Fourth, Granados made a mistake that Craig has corrected time and time again,* so often that he probably made the correction when Granados himself heard it. The argument doesn’t claim that everything must have a cause, as Granados implies when he wonders what caused God, but that everything that begins to exist must have a cause.

Craig shows in his development of Premise 2 that the universe hasn’t existed eternally, so it needs a cause. When we go searching for something else that meets requirements a, b, and c, however, we find something that very plausibly has existed eternally: God. Granados throws in a snipe on “skipping the God step,” but he ignores the fact that whatever anyone might propose to do that would have to be very much like God anyway.

All of that are things that Granados should have and would have heard explained correctly, if he’s ever encountered Craig’s own statement of the Kalam.

And a Fifth Error Besides

Fifth (not quoted above), he calls Craig a theologian, overlooking the fact that Craig has a worldwide reputation as a philosopher. Atheists typically think they can dismiss theologians because they think they can dismiss theology. Acknowledging that Craig is a philosopher would have spoiled Granados’s chance to belittle him in that way. I don’t know if that was Granados’s reason for calling him a theologian, but it’s at least a strong possibility; and it’s consistent with the mocking tone Granados took in dismissing the Kalam so quickly.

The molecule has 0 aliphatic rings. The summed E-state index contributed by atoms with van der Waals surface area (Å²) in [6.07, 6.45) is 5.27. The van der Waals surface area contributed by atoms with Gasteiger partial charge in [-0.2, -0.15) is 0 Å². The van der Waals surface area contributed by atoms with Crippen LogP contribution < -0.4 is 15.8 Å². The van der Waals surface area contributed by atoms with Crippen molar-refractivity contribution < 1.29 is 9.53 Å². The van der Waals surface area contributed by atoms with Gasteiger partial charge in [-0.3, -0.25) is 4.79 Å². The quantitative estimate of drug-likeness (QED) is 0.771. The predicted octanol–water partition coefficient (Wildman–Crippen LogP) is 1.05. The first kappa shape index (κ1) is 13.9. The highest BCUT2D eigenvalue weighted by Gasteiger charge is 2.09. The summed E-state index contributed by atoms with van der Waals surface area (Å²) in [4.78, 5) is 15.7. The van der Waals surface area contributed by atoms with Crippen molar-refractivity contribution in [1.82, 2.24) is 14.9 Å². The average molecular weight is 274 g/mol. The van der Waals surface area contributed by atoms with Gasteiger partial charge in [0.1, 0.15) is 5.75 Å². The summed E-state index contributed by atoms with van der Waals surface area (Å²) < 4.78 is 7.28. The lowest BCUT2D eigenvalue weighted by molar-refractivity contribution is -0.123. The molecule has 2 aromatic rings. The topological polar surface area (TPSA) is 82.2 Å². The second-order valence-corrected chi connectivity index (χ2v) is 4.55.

Now, that came from just slightly more than one paragraph of Granados’s article. Five complete distortions. Five smug, scornful dismissals. Five demonstrations that Granados either didn’t or wouldn’t care to understand what he was mocking in that way.

Where Do These Errors Come From?

The rest of his article is directed toward Craig’s argument on meaning and purpose, delivered at a [forum not long ago at Wycliffe College (below) . Craig had some very hard things to say about atheists and meaning, value, and purpose. Granados dismisses those, too. I’ll have to save most of my comments on that for another day. For now I want to dwell on Granados’s complete failure to represent Craig’s signature argument anywhere near accurately. I wonder what’s going on there? I can think of several possibilities. None of them are going to sound good, for how could they? I’m trying to find possible ways to explain a significant failure. So I wonder whether: